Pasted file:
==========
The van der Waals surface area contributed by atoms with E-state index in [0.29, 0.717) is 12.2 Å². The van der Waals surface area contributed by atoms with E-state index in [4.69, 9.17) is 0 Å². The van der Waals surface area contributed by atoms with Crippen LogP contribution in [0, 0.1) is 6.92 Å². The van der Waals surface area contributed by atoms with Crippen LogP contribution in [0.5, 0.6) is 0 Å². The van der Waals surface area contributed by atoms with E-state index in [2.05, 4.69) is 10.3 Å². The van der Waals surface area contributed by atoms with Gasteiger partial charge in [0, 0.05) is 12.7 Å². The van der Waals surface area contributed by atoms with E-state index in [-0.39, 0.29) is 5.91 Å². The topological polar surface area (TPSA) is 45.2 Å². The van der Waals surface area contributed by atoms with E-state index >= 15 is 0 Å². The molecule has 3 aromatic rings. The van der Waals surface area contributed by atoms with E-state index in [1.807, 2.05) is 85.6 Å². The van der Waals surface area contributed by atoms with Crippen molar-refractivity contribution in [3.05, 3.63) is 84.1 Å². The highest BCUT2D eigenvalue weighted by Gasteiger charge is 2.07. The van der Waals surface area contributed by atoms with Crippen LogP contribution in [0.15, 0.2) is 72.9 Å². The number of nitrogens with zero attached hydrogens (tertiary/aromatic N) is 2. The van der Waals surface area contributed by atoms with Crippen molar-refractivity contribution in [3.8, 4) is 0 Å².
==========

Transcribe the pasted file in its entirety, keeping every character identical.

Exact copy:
The van der Waals surface area contributed by atoms with E-state index in [0.29, 0.717) is 12.2 Å². The van der Waals surface area contributed by atoms with E-state index in [4.69, 9.17) is 0 Å². The van der Waals surface area contributed by atoms with Crippen LogP contribution in [0, 0.1) is 6.92 Å². The van der Waals surface area contributed by atoms with Crippen LogP contribution in [0.5, 0.6) is 0 Å². The van der Waals surface area contributed by atoms with E-state index in [2.05, 4.69) is 10.3 Å². The van der Waals surface area contributed by atoms with Gasteiger partial charge in [0, 0.05) is 12.7 Å². The van der Waals surface area contributed by atoms with E-state index in [-0.39, 0.29) is 5.91 Å². The topological polar surface area (TPSA) is 45.2 Å². The van der Waals surface area contributed by atoms with E-state index >= 15 is 0 Å². The molecule has 3 aromatic rings. The van der Waals surface area contributed by atoms with E-state index in [1.807, 2.05) is 85.6 Å². The van der Waals surface area contributed by atoms with Crippen molar-refractivity contribution in [3.05, 3.63) is 84.1 Å². The highest BCUT2D eigenvalue weighted by Gasteiger charge is 2.07. The van der Waals surface area contributed by atoms with Crippen LogP contribution in [0.15, 0.2) is 72.9 Å². The number of nitrogens with zero attached hydrogens (tertiary/aromatic N) is 2. The van der Waals surface area contributed by atoms with Crippen molar-refractivity contribution in [3.8, 4) is 0 Å².